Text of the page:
7. "Your presence in court gives you a better chance of winning."
Collection firms may not have complete documents, but still win default judgments because the consumers don't show up. Sometimes, the consumer was never properly informed a lawsuit was proceeding. A 2010 study conducted by MFY Legal Services and other consumer advocacy groups of a sample group of lawsuits filed in New York City found that debt buyers won more than nine out of ten lawsuits, usually through default judgments.
Consumers who have been notified that a collections agency is suing them should get legal advice, say debt experts. Every state has programs that offer free legal help to those who can't afford it. Consumers can start with the local Legal Aid program or ask a nonprofit credit counseling service for local resources. They can also send a letter to the court explaining the circumstances, and show up to defend themselves. "Especially if you know that something was amiss with the way they're charging you, you can definitely go to court and explain what happened," MFY's Segura says.
8. "You're better off fighting than settling."
Courts encourage consumers and creditors to settle. But according to the 2010 study by MFY Legal Services and other consumer advocates, many settlement agreements set up a payment plan with a catch: If the consumer fails to keep up with payments, the collector can seek a judgment for the full amount of the debt, plus interest and court costs. Those consumers in the study who did default on settlements ended up worse off than those who never showed up in court in the first place, stuck with bills that were, on average, 24% higher than the amount of their original debt, according to the study.
Unfortunately, consumers may feel pressured to settle by a one-on-one conversation with a lawyer for a collector or comments from an impatient judge, Segura says. "Stick to your guns" and demand proof of the debt, she says. Consumers who decide to settle should make sure they can afford the agreement and understand the terms.
9. "Paying up won't improve your credit situation."
Missed payments and collection efforts won't completely disappear from your credit report until seven years after the default, even for those who have worked out a payment plan with a debt collector and are current with those payments, says Kim McGrigg, a spokeswoman for Money Management International. For those who are current with other debts and get back on track, the penalties will begin to fade after a couple of years, though how much their credit situation improves will depend on where they started and what the creditor reported. "As that information ages and you add more positive information, the newer information is weighted more heavily," says McGrigg. "It's a matter of being patient."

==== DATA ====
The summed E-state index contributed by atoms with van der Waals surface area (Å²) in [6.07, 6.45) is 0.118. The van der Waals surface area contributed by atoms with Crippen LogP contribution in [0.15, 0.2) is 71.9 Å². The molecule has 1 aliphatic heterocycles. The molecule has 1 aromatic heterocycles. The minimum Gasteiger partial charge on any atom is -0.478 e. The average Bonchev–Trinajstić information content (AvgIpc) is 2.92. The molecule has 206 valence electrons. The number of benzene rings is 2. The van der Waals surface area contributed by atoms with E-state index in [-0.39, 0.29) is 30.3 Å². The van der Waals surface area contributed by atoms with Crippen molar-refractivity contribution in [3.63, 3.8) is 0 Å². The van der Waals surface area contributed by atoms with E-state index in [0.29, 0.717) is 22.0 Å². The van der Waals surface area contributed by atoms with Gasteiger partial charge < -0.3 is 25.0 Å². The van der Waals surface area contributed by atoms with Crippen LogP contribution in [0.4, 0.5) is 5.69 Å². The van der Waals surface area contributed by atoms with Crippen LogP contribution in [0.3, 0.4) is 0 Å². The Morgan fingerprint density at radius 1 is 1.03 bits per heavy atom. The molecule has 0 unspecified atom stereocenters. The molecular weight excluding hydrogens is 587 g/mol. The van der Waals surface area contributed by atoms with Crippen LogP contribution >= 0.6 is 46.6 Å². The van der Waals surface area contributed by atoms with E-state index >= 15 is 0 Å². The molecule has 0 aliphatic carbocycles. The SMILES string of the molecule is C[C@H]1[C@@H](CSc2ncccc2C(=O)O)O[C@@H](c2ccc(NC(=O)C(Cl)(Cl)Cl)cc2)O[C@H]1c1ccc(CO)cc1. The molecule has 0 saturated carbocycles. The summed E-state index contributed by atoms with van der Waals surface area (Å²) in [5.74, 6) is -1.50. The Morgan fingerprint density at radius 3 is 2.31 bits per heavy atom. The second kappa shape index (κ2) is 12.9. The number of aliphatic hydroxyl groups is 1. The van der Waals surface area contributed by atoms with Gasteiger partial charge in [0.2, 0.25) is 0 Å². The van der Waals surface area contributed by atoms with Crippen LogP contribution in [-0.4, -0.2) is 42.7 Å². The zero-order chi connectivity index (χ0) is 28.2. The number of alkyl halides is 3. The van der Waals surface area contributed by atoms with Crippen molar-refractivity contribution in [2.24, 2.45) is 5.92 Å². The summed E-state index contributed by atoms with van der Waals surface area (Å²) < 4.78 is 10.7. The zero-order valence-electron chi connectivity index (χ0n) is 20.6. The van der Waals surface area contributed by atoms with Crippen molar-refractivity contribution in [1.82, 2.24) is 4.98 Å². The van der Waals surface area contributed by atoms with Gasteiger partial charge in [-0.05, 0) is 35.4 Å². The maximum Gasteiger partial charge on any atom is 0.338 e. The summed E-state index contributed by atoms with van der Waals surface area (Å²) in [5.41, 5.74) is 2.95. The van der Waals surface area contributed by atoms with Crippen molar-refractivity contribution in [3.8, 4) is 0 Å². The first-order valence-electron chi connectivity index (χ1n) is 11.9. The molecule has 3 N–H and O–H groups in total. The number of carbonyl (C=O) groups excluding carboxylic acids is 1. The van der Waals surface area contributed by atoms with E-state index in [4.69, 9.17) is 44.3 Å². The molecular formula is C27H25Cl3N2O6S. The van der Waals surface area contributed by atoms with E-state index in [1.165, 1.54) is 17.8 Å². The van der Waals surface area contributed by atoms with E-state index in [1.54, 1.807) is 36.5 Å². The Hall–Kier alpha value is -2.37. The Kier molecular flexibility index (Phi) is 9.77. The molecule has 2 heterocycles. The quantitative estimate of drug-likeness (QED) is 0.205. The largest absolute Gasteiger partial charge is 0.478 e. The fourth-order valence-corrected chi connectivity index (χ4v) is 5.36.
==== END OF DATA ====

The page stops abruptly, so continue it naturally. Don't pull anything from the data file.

10. "You can pay dearly for letting us succeed."
An alleged late payment or defaulted debt on a credit report may seem insignificant -- if that person doesn't plan to borrow anytime soon. But credit reports are consulted much more often these days than they used to be. Insurers look at reports in determining rates and employers now commonly check the credit history of potential employees.
One elderly MFY client with congestive heart failure and lung cancer wanted to move to subsidized housing without stairs from a sixth-floor apartment with no elevator. But his credit record showed he had been sued; he discovered a default judgment against him only when his housing application was denied, Segura says. MFY helped him get the judgment vacated, but before the incident could be removed from his credit report, he passed away.
To be sure they aren't surprised in the same way, experts recommend that consumers take a look at their free annual credit report from each of the three major credit bureaus. If they spot a mistake, they should and write to the bureau explaining the problem, enclosing copies of documents supporting their case. The bureau has 30 days to respond with its findings and let you know if the report was changed. If it's not changed and you still believe it's wrong, you can add a brief statement to your file explaining your view of the dispute.